Diana Nyad
Courtesy of: Diana Nyad
Commentary by Nathan Jendrick

I was on vacation with my family in Hawaii when Diana Nyad, the 64-year-old ultra-endurance swimmer, completed her swim from Cuba to Florida after more than 52 hours in the water. Open water swimming being a pretty popular thing in the islands made it rather captivating breaking news even in the generally blissful, slow-paced paradise. My first thought was, "Wow. Give that woman a high-five and a coffee."

I didn't think about the rules she followed to make the swim happen or the unknown-to-me sanctity of marathon swims, only that this woman did something incredible that was clearly very meaningful to her and would be very meaningful to many others. Acknowledgment by people that included no less than the President of the United States highlights how prolific this feat truly was.


Yet, a few days later after returning home and catching up on news surrounding the swimming world, I found what I felt was a pretty privative attitude by some toward Nyad's accomplishment. People, rather than celebrating the fact someone walked into water in Cuba and didn't come back out until Florida, were essentially discrediting this swim because certain rules weren't followed. Rules that as far as I know no one said Diana Nyad was trying to follow in the first place.

A large criticism has been that she didn't follow English Channel rules. I get that. And since she didn't, no one should dare let her say that she did. But given that she isn't saying, "I swam from Cuba to Florida under English Channel rules," and instead, "I just swam from Cuba to Florida, baby!" (yes, yes I know I'm paraphrasing) I don't see why this is an issue. We're stepping away from the point here which is that a 64-year-old woman, you know, just swam non-stop from Cuba to Florida.

So I had to ask myself, why is this an issue?

I realized upon some more reading that there is a differing of opinion pertaining to whether her swim was really "unassisted" or not. In My Mind, an "unassisted swim" is making it from start to finish without someone dragging you along. If someone smears some chap stick on you or helps you put a suit on that prevents jellyfish from ruining your swim (again, in her case) I'm fine with that. Yes, it's not accepted under English Channel rules. But as long as we aren't saying she did this under those rules, we're still good. It still fits my personal thoughts on unassisted swimming because the swimming portions of this whole endeavor were entirely her doing.

I know there will always be detractors. There are still groups--albeit small groups--of people who will tell you that Michael Jordan isn't the best basketball player of all time. That Wayne Gretzky isn't the best hockey player of all time. That, believe it or not, Michael Phelps isn't the greatest swimmer of all time. And generally these arguments come about to, "Well, it was a different era. The rules weren't the same."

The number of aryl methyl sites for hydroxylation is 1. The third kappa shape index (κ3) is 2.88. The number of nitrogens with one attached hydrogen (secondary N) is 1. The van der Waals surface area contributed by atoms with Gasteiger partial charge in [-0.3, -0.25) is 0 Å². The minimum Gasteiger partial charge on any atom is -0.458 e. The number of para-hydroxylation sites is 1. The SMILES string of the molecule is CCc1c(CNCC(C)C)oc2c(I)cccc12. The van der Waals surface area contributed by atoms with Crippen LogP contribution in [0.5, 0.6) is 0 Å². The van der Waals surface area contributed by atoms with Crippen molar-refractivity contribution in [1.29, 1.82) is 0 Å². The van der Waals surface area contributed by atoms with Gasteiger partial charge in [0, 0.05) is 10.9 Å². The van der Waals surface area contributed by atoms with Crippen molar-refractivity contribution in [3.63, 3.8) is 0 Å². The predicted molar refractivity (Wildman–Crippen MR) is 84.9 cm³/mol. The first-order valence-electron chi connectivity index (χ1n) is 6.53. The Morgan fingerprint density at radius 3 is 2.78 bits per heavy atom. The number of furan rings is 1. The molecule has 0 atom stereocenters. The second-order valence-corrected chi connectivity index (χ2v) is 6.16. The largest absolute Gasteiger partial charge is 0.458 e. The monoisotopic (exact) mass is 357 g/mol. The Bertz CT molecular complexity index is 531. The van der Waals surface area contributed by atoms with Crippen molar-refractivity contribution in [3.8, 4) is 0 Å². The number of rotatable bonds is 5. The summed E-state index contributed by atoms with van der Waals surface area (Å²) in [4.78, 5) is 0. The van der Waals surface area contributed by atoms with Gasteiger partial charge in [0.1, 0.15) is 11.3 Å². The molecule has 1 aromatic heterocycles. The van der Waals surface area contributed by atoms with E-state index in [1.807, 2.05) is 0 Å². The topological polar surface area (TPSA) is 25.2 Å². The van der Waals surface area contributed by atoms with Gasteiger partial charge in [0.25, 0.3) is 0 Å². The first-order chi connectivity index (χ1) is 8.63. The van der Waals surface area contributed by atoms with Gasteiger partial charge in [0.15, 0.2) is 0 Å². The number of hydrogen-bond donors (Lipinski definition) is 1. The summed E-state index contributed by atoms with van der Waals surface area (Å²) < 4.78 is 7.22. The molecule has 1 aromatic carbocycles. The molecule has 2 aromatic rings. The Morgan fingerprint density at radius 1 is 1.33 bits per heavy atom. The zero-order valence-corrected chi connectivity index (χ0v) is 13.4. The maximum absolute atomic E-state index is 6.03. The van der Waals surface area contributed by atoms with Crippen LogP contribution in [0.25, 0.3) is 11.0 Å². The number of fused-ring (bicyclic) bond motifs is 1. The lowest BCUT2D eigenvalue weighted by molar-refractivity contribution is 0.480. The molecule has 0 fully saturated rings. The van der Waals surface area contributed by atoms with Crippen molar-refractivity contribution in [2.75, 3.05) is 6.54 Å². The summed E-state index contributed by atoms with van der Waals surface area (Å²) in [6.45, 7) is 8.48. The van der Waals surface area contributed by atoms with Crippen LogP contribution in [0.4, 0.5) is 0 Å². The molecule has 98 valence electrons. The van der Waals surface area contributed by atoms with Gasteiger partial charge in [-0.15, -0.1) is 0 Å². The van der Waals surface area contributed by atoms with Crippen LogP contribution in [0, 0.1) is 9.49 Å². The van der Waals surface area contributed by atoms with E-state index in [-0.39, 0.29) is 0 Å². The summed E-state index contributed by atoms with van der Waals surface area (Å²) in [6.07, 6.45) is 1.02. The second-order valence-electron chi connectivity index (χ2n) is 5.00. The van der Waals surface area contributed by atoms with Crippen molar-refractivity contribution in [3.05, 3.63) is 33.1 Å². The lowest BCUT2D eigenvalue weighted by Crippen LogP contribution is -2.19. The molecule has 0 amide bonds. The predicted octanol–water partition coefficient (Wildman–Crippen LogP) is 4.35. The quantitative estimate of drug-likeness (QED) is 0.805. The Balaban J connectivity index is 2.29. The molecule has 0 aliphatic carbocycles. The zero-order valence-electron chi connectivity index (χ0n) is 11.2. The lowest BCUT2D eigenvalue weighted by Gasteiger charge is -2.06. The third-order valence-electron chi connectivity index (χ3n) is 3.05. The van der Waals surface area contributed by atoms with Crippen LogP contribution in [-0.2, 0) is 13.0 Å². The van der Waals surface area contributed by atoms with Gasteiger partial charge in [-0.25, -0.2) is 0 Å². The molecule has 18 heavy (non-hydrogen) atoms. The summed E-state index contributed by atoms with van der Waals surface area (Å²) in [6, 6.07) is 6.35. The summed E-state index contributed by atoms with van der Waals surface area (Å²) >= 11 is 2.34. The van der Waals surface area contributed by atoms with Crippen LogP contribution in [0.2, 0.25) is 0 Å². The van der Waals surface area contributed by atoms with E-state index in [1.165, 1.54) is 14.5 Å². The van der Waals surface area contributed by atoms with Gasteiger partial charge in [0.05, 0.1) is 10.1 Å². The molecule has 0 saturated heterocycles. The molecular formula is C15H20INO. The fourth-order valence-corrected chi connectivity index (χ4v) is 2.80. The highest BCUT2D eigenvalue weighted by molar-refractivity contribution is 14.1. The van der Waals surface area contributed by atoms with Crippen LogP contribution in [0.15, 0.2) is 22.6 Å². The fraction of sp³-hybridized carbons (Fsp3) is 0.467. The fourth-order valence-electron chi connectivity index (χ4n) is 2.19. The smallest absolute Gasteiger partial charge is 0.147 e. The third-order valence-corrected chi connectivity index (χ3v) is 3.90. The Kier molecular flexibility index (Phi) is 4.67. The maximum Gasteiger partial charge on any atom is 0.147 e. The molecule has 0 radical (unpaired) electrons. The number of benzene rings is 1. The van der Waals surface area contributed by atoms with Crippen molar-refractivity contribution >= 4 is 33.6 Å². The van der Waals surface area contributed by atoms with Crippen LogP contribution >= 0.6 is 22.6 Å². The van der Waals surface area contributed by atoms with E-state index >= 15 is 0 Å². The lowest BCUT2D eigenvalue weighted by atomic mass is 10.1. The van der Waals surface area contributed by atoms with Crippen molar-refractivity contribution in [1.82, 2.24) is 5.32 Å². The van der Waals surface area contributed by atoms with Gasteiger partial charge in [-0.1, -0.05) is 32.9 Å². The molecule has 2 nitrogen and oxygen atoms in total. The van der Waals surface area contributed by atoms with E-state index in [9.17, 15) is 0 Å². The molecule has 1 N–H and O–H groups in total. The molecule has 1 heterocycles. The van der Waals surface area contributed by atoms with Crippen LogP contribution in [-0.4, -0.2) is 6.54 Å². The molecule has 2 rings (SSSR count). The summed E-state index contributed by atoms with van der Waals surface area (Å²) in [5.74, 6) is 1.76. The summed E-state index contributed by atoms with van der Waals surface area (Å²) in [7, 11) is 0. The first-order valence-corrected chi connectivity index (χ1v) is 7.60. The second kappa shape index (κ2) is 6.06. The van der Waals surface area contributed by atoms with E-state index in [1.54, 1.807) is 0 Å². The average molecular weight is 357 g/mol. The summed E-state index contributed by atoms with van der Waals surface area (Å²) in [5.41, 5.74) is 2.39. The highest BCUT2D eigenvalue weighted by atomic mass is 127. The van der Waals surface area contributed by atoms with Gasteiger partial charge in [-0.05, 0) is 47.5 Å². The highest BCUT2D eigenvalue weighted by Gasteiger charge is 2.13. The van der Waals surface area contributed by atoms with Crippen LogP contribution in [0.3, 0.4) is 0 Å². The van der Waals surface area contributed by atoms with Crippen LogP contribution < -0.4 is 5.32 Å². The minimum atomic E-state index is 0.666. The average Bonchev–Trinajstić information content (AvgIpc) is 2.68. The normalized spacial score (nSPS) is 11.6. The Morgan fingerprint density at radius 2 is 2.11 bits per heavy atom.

So you get arguments and, occasionally, fun, spirited discussions. But because those athletes compete in sports that are so much bigger than swimming, it doesn't detract from the overall greatness of these athletes or the accomplishments they have achieved.

We don't have that luxury in swimming. The community is too small. Pool swimming or open water, it doesn't matter, we have to support the good things that come from any water sport in order to grow this sport and, more importantly, this gateway to good health and wellness. Attacking Diana Nyad is not going to help.

I don't mind people disagreeing with her or even, to an extent, the credit she is being given--people disagree with me all the time, and it's just fine--but if that's going to happen it needs to stay in context. Attacking her for not following rules she never set out to follow in the first place, and in some cases doing it rather viciously, help no one.

It was pointed out to me that this whole ordeal has become the issue that it has because of how Nyad has responded to the criticism. I feel though that she had no choice. She was put in a rather untenable position because no one had done what she had done before and so there's no label for it. When people say she didn't "follow the rules," the general public assumes the worst.

But what rules are we talking about? She has to respond, but because there's no historical basis for doing so, it can come off defensive.

I'd love to see the issue put to rest. She didn't follow what some in the ultra-endurance swimming community feels are a generally accepted set of rules. For those who want to push that point in a civil manner--which is a majority of those opposed, thankfully--I applaud you.

For those keyboard warriors on some of the message boards I've read that have stooped to using foul language and personal attacks toward this woman, I won't bother to try and express my disappointment.

In general though, what I think is best for swimming and for the inspiration this achievement has conjured up in people of all ages, is to celebrate that a woman completed a swim, without a shark cage, that no one had done before.

She wasn't dragged, she didn't ride in a boat, she swam and she swam and she swam. And it was an incredible achievement no matter how you slice it.

Cheers to you, Diana Nyad.



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